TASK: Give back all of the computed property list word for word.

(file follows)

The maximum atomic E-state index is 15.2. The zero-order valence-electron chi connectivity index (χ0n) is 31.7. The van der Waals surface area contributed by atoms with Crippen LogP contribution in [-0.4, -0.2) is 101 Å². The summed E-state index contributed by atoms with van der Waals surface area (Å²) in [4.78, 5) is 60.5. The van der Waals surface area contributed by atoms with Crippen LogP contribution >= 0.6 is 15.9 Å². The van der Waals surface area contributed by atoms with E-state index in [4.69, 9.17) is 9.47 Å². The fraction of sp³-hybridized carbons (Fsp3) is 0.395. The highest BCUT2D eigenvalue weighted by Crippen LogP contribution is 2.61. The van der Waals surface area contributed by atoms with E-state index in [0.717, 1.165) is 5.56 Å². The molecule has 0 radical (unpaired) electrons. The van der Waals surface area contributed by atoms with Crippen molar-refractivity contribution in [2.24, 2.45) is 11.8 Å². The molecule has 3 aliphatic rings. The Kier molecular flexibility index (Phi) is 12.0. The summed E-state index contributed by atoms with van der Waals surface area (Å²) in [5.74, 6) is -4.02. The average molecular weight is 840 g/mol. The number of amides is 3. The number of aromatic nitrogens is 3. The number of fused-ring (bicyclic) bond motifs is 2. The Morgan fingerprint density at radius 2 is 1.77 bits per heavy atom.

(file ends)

The maximum atomic E-state index is 15.2. The zero-order valence-electron chi connectivity index (χ0n) is 31.7. The van der Waals surface area contributed by atoms with Crippen LogP contribution in [-0.4, -0.2) is 101 Å². The summed E-state index contributed by atoms with van der Waals surface area (Å²) in [4.78, 5) is 60.5. The van der Waals surface area contributed by atoms with Crippen LogP contribution >= 0.6 is 15.9 Å². The van der Waals surface area contributed by atoms with E-state index in [4.69, 9.17) is 9.47 Å². The fraction of sp³-hybridized carbons (Fsp3) is 0.395. The highest BCUT2D eigenvalue weighted by Crippen LogP contribution is 2.61. The van der Waals surface area contributed by atoms with E-state index in [0.717, 1.165) is 5.56 Å². The molecule has 0 radical (unpaired) electrons. The van der Waals surface area contributed by atoms with Crippen molar-refractivity contribution in [2.24, 2.45) is 11.8 Å². The molecule has 3 aliphatic rings. The Kier molecular flexibility index (Phi) is 12.0. The summed E-state index contributed by atoms with van der Waals surface area (Å²) in [5.74, 6) is -4.02. The average molecular weight is 840 g/mol. The number of amides is 3. The number of aromatic nitrogens is 3. The number of fused-ring (bicyclic) bond motifs is 2. The Morgan fingerprint density at radius 2 is 1.77 bits per heavy atom.